For most teams, a 49-point margin of victory would have created some outrageous individual statistics for the winning team. Perhaps a 30-point game from a star player or some little-used reserve using the stage to pad his statistics.
None of that happened in Pitt's 89-40 victory Saturday night against Bethune-Cookman at Petersen Events Center. J.J. Moore was the leading scorer with 18 points and freshman center Steven Adams had a breakout performance with 16 points and 10 rebounds for his first career double-double.
Coach Jamie Dixon's first instinct was not to praise the leading scorers. Much like his team, Dixon wants to spread the wealth, so he opened his postgame news conference by touting the player who scored the fewest amount of points in the game.
The game leading scorer Tray Woodall played was nothing to write home about from a statistical perspective, and that was Dixon's point exactly. Woodall only had three points, but he had 10 of the team's 28 assists in a performance that has come to define the way the Panthers are playing early in this season.
They are unselfish -- sometimes to a fault -- and their approach to offense has Dixon excited about his team's prospects.
"The first thing people will talk about is the scoring, but the guy who really stands out in my mind is Tray, who takes one shot," Dixon said. "It shows the mentality of our team, the unselfishness of our team. I think we're No. 1 in the country in assists and assist-to-turnover ratio. He takes one shot, 10 assists and doesn't at all worry about his stats as our leading scorer. I think that says a lot about our team."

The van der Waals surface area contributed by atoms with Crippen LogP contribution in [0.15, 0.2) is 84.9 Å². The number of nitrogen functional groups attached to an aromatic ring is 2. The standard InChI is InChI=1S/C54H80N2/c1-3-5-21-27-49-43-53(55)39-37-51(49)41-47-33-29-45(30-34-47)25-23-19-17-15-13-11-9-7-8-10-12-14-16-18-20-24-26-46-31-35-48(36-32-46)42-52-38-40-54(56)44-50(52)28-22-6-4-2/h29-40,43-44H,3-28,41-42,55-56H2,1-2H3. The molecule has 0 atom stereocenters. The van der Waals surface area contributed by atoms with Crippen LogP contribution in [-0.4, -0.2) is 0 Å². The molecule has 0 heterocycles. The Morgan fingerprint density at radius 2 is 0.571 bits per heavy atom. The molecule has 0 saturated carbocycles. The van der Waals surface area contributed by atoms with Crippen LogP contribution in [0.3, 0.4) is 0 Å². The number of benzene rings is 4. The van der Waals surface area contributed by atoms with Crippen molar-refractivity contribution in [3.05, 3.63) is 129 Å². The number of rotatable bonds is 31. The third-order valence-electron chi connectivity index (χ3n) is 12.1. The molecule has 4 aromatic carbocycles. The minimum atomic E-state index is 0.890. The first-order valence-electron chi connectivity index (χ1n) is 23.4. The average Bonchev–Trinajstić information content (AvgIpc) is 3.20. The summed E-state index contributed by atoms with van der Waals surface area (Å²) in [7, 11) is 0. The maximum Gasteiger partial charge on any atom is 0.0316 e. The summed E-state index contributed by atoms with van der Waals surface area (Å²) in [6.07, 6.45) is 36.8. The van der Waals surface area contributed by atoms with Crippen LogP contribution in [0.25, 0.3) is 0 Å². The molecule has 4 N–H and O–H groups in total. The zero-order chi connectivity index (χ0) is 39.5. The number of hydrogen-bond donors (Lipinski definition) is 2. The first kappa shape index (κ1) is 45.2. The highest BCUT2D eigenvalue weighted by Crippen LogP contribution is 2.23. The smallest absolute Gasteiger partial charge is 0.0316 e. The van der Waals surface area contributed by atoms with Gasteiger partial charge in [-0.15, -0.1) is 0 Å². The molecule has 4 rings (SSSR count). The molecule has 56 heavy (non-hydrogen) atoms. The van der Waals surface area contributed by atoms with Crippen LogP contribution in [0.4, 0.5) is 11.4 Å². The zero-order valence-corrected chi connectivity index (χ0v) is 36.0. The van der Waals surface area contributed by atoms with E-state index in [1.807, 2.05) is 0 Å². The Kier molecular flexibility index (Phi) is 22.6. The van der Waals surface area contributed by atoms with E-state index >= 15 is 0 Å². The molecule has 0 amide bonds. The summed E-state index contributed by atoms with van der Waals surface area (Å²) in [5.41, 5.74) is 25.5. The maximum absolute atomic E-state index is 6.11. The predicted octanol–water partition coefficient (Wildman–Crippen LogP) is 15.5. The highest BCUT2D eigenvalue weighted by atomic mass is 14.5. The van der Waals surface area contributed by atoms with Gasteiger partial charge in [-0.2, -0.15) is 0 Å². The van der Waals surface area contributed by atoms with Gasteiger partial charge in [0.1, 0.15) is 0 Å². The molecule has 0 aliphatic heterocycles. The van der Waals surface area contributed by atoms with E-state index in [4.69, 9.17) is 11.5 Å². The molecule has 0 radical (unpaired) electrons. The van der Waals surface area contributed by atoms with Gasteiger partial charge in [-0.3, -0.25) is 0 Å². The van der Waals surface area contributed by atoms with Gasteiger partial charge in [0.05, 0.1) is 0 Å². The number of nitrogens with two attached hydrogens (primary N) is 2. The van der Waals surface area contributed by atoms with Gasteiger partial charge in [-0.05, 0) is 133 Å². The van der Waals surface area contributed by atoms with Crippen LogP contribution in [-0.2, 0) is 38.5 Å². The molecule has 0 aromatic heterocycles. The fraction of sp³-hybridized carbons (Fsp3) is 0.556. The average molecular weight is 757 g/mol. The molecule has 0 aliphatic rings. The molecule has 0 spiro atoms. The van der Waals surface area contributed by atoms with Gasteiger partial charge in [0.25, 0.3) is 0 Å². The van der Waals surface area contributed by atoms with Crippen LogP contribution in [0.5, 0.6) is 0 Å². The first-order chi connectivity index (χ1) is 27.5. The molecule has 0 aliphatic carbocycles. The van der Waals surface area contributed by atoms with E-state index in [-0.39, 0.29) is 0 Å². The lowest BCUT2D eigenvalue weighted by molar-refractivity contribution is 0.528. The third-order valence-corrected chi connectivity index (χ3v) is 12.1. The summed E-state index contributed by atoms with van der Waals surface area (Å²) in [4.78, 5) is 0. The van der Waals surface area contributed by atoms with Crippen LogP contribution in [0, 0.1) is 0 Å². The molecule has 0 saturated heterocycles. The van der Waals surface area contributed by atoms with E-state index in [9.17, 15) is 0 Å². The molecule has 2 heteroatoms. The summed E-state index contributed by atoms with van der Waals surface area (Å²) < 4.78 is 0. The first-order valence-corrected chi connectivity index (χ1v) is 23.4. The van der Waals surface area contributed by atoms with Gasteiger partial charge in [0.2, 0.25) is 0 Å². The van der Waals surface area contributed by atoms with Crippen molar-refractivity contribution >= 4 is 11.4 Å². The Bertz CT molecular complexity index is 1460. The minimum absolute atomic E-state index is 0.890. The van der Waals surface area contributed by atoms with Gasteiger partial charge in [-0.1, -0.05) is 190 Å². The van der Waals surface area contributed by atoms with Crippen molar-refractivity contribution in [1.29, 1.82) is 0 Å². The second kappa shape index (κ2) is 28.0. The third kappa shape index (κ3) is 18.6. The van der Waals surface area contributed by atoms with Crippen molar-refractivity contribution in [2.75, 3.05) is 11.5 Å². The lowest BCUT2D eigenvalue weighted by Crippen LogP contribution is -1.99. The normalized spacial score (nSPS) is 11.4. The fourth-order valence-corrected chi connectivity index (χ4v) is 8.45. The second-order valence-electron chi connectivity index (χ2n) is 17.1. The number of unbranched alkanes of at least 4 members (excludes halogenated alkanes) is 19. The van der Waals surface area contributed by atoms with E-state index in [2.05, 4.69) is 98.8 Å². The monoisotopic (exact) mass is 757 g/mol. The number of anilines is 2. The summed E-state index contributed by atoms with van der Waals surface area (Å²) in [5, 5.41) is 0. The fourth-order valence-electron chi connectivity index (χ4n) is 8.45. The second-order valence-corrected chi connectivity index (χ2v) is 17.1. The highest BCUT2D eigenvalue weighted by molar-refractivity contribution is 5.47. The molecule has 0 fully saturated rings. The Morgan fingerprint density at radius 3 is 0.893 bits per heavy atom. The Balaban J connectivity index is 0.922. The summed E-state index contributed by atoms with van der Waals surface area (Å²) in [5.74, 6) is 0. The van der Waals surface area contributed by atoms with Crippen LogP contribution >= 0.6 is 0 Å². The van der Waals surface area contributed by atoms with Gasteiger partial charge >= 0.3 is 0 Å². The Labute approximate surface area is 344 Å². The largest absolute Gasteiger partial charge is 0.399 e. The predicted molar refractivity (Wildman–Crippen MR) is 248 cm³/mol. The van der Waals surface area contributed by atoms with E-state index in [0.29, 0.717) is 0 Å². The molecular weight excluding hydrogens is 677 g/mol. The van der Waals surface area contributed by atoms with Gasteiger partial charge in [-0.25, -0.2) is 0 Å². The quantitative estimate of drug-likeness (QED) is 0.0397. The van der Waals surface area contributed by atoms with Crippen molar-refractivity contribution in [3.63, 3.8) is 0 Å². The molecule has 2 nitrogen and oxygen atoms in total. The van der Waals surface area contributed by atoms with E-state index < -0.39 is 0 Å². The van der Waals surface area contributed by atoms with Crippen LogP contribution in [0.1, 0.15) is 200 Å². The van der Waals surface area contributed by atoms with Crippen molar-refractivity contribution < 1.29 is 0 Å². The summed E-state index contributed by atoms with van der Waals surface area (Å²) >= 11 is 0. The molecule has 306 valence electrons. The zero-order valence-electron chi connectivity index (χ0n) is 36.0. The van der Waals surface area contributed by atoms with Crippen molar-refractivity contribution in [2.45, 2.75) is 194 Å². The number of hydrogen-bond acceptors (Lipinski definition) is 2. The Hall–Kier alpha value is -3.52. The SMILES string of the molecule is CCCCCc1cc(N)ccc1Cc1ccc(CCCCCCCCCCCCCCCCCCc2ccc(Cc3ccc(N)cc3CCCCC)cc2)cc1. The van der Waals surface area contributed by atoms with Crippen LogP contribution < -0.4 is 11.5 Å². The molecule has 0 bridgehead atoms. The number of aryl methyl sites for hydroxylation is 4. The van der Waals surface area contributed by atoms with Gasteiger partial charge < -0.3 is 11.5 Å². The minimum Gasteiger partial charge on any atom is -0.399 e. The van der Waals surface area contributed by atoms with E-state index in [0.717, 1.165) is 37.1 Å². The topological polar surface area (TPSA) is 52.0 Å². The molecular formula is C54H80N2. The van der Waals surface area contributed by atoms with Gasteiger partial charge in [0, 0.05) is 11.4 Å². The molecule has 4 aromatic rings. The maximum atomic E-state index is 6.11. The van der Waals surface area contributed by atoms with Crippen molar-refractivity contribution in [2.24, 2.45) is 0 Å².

Pitt has 217 assists in 11 games for an average of 19.7 per game. Only North Carolina (20.1 per game) averages more.
The Panthers do lead Division I in assist-to-turnover ratio. They dish out 2.11 assists for every turnover committed. The gap between first and second place is huge. Notre Dame checks in at No. 2 with a 1.71 ratio.
The Panthers have three of the top 32 players in Division I when it comes to assist-to-turnover ratio. Freshman point guard James Robinson (4.6) is ranked 14th. Tray Woodall and Lamar Patterson (3.2) are tied for 32nd.
Woodall is 25th in assists per game with 5.9. He has 19 in the past two games.
But it's not only the guards who have the unselfish gene. From the point guards to the centers and all players in between, Dixon has players who are capable and willing to share the wealth.
Dixon cited the team's ball movement Saturday night after the game was in hand.
"We were up big and continued to take good shots and make unselfish plays," Dixon said. "And no one was looking for their own [points]. In a game with a pretty good margin that says a lot about our guys. It's something that's rare and has come to be expected here, but it shouldn't be. It's something we've consistently done and it says a lot about our team."
The unselfish play has resulted in the Panthers being near the top of Division I's statistics in field-goal percentage as well. They are shooting a Big East Conference-best 51.8 percent from the field.
The Panthers set a school record for field-goal percentage in a game when they shot 70.8 percent in the opener against Mount St. Mary's. They were close to breaking that record Saturday night until some late misses lowered their percentage at game's end to .673. It was the fourth time this season the Panthers shot 58 percent or better in a game.
Dixon said after the game that the Panthers still have some issues on the defensive end, but their offensive efficiency has the players champing at the bit to get the final two non-conference games behind them and start the Big East schedule.
"It's high," junior forward J.J. Moore said of the team's confidence level. "It's real high. We look to go into conference play playing the same way we're playing right now."mobilehome - pittsports
Ray Fittipaldo: email@example.com and Twitter: @rayfitt1. First Published December 17, 2012 5:00 AM